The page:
Monday, January 28, 2008

Chesley, Williams, Wimberly, Yaghjian...continues through February 5, 2008

(Above: Mike Williams' acrylic and ink on canvas, 2008. This Fish Has Feet. Click on image to enlarge.)

In case you missed the fabulous opening reception of this year's Winter Exhibition featuring the artwork of Stephen Chesley, Mike Williams, Ed Wimberly, and David Yaghjian, the show continues through Tuesday, February 5, 2008 with weekday hours from 10 - 5 and weekend hours from 1 - 5. Pictured here are three additional images by Mike least one is already interested art buyers need to hurry to Gallery 80808, 808 Lady Street in Columbia's downtown Vista. Below are photos taken at the reception.

(Above: Mike Williams' acrylic and ink on canvas, 2008, No. 9. Click on image to enlarge.)

(Above: Mike Williams' acrylic and ink on canvas, 2008, Playground. Click on image to enlarge.)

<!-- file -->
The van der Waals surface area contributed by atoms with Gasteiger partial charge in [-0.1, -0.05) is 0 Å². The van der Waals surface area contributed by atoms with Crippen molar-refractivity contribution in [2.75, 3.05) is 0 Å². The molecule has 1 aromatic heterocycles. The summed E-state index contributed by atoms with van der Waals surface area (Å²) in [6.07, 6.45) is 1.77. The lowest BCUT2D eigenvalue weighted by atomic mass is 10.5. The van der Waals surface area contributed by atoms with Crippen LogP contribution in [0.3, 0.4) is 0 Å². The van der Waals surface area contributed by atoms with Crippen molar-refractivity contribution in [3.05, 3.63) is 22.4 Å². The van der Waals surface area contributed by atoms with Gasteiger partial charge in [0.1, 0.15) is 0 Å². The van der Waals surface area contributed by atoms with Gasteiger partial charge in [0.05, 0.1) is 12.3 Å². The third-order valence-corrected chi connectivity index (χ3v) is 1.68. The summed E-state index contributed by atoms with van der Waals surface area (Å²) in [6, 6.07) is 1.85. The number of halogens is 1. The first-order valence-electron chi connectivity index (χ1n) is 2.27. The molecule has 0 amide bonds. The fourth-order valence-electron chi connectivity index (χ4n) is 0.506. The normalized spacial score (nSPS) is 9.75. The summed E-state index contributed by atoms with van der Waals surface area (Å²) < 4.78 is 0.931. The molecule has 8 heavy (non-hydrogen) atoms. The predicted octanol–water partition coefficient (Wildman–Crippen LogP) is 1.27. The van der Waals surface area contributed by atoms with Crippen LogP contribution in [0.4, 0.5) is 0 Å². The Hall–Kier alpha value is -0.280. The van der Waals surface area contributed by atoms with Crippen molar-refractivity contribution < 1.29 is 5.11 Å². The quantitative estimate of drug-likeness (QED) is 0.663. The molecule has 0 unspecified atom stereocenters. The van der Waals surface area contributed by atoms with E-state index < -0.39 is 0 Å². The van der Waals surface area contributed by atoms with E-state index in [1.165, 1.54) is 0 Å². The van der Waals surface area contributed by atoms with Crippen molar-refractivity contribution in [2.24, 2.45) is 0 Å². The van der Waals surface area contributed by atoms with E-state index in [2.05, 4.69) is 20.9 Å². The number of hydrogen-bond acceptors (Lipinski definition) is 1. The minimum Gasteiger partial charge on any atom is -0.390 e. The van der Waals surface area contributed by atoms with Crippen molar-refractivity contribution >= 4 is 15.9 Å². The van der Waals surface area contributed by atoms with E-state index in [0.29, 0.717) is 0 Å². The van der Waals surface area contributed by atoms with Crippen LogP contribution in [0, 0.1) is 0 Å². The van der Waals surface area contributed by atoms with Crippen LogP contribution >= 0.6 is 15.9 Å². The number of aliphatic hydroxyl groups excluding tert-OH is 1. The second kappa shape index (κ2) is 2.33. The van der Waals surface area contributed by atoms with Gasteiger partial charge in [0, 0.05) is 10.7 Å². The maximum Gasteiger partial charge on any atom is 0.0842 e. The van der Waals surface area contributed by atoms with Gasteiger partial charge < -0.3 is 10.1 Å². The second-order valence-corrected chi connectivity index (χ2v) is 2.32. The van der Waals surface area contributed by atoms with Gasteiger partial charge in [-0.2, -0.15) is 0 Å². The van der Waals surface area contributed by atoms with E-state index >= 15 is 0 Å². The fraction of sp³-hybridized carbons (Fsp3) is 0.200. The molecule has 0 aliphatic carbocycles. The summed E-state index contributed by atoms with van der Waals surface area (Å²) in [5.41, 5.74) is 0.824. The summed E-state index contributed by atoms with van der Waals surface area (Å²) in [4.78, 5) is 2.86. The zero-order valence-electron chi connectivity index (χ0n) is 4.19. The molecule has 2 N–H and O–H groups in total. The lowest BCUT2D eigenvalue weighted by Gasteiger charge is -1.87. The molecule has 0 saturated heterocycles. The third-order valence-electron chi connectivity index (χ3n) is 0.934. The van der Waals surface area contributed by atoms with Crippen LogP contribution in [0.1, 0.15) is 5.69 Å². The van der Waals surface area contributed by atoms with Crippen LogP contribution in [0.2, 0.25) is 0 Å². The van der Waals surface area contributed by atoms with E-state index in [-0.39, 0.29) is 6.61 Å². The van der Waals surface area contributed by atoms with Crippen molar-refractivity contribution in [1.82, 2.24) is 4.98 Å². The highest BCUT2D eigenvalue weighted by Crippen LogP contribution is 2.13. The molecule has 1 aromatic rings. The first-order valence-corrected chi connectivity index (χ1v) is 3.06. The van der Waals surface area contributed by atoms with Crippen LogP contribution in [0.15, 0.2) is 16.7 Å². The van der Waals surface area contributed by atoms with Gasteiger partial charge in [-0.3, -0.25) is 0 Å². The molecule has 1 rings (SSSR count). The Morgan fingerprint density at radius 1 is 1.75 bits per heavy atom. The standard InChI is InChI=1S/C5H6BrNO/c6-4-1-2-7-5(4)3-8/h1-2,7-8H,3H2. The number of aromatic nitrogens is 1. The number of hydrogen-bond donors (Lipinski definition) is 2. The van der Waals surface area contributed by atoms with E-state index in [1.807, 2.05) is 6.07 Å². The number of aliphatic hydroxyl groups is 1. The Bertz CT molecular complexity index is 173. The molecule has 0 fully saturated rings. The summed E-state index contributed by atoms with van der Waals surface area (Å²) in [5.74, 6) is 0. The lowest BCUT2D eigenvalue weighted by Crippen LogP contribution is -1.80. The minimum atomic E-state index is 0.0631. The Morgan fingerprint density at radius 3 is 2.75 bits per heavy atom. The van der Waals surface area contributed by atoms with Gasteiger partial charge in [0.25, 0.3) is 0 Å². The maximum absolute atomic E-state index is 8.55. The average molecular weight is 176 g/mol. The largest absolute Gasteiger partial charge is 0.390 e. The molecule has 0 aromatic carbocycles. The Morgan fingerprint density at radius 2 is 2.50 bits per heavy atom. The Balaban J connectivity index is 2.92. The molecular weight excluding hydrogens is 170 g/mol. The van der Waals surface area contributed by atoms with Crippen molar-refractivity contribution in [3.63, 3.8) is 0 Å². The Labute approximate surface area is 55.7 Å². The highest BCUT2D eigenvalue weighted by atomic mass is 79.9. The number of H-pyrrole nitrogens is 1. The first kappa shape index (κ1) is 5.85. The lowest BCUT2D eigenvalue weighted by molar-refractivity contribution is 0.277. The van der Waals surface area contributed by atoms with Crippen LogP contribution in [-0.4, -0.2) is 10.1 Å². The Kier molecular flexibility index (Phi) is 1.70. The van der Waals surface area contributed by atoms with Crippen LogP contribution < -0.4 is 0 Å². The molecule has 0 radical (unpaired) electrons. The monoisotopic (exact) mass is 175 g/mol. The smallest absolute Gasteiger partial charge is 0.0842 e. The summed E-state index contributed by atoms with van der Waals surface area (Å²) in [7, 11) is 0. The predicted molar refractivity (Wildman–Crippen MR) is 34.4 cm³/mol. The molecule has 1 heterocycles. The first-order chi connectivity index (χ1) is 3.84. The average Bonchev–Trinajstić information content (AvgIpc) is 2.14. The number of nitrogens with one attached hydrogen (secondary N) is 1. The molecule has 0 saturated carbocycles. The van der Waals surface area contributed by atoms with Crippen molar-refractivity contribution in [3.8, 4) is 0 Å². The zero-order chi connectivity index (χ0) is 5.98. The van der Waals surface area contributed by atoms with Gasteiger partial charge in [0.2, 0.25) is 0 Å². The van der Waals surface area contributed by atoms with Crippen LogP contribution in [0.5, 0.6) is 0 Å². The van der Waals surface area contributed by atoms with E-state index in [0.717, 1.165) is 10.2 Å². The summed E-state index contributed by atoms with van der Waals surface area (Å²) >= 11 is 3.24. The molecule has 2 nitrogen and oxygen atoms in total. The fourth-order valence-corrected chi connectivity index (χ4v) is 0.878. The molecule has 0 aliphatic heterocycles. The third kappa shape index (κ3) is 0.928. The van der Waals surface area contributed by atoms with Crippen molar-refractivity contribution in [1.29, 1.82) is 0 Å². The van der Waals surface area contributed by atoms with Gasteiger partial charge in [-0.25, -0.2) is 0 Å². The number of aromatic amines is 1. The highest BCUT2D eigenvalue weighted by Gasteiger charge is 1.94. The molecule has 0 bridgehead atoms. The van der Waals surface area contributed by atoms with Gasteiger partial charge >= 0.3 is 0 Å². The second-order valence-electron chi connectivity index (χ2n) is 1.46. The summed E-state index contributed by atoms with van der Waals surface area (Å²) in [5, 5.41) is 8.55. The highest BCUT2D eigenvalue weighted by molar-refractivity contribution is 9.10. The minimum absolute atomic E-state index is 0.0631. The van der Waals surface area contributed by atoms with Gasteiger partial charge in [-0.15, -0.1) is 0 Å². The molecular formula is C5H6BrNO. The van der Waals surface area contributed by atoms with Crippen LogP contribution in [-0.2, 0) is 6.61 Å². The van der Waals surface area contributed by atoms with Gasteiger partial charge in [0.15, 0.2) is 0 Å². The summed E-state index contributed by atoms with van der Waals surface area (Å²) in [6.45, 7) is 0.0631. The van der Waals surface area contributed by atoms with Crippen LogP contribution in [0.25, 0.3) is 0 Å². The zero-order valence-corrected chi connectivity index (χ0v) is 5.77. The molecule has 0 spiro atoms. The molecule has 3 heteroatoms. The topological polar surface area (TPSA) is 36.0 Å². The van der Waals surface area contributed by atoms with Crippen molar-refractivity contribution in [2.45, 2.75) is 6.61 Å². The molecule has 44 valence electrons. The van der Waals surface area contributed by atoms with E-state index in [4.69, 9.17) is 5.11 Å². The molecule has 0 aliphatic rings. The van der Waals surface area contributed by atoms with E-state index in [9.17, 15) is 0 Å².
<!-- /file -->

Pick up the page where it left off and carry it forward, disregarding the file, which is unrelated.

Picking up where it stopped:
Thursday, January 24, 2008

WINTER EXHIBITION: Chesley, Williams, Wimberly, Yaghjian

(Above, from left to right: Ed Wimberly, Mike Williams, Stephen Chesley, and David Yaghjian.)

(Above: David Yaghjian and his studio arrangement.)

(Above: Stephen Chesley and his studio arrangement.)

(Above: Mike Williams cataloging his pieces in the exhibition.)

(Above: Ed Wimberly relaxing in David Yaghjian's studio.)

WINTER EXHIBITION: Chesley, Williams, Wimberly, Yaghjian opens with an artists' reception from 5 - 10 PM on Friday, January 25, 2008 at Gallery 80808/Vista Studios, 808 Lady Street in Columbia, SC. The show continues through Tuesday, February 5 with weekday hours from 10 - 5 and weekend hours from 1 - 5. For additional information, please call the gallery at (803) 252-6134 or visit the gallery's website by clicking here. Another post is located on this blog by scrolling downward or clicking here.

The exhibition has a strong sense of color this year and the artists have noticed a strong nautical feel in their collective work. This is a show not to be missed. Below are more examples of the work

(Above: Ed Wimberly's How Fun.)

(Above: Stephen Chesley's oil Elliot Hitchcock and the Bull Shark.)

(Above: Stephen Chesley's oil The Sea by Night.)

(Above: Mike Williams' acrylic Convertible Painting Number One.)

(Above: Stephen Chesley's oil, Nightrange, Hatteras.)